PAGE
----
The clinical validation for olaparib with abiraterone stems from a rigorous double-blind phase 3 randomized controlled trial known as PROpel. This trial compared olaparib (300 mg) alongside abiraterone (1,000 mg) and prednisone or prednisolone (5 mg) against a placebo combined with abiraterone (1,000 mg) and prednisone or prednisolone (5 mg) in adult patients yet to receive treatment for hormone-relapsed metastatic prostate cancer. NICE concluded that olaparib with abiraterone demonstrates improvements in overall survival (OS) and progression-free survival (PFS) compared to abiraterone alone.

The company provided a 3-state partitioned survival model to assess the cost-effectiveness of olaparib with abiraterone relative to enzalutamide and abiraterone. These states encompassed progression-free, post-progression, and mortality phases.

Utilizing an independent parametric curve fitting approach, the company's economic model utilized generalised gamma curves to forecast outcomes for the olaparib with abiraterone, enzalutamide, and abiraterone treatment arms. After thorough consideration of available data and perspectives, the committee determined that the generalised gamma curve was the most suitable for projecting OS.

NICE agreed that an acceptable Incremental Cost-Effectiveness Ratio (ICER) would lean towards the higher spectrum of the usual range considered cost-effective for National Health Service (NHS) resource utilization (£20,000 to £30,000 per Quality-Adjusted Life Year [QALY] gained).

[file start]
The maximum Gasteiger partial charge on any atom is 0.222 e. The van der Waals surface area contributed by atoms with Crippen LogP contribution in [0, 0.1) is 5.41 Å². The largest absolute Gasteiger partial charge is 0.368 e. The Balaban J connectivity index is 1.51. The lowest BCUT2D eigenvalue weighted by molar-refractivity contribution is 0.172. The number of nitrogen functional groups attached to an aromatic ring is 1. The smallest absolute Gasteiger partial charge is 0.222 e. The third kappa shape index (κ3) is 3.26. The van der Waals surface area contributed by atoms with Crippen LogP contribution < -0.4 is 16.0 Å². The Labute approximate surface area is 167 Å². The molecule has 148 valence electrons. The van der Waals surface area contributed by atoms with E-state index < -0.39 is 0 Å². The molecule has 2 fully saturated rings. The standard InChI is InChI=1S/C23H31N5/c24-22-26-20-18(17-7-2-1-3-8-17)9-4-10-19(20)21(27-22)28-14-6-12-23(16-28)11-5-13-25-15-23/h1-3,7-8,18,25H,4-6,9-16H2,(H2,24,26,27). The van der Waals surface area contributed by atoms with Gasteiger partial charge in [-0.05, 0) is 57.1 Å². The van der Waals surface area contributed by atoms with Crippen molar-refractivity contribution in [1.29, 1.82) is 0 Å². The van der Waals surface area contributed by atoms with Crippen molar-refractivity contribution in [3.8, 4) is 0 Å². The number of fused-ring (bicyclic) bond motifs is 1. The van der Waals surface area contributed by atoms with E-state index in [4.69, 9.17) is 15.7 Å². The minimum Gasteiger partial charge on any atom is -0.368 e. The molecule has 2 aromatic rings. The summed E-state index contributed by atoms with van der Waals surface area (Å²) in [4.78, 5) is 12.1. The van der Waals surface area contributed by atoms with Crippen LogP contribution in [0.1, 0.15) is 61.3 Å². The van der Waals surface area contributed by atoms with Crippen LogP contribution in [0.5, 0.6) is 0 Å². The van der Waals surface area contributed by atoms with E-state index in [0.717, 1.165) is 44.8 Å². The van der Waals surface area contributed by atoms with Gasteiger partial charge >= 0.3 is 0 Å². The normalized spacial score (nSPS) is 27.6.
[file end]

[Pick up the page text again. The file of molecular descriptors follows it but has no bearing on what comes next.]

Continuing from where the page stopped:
Ultimately, the committee deemed its favoured cost-effectiveness evaluations to be within the bounds of acceptable NHS resource allocation. Thus, it recommended Lynparza (olaparib) with abiraterone and prednisone or prednisolone for untreated hormone-relapsed metastatic prostate cancer in adults not suited for chemotherapy based on clinical indications.


February 07, 2024

BMS' Opdualag recommended for initial management of advanced melanoma

Nivolumab–relatlimab has been endorsed as a potential treatment for untreated advanced melanoma in individuals aged 12 and above, on the condition that treatment ceases after two years or earlier if the cancer progresses. Marketed under the name Opdualag by Bristol Myers Squibb, Nivolumab–relatlimab is approved for use in adults and adolescents 12 years and older for the initial management of advanced melanoma.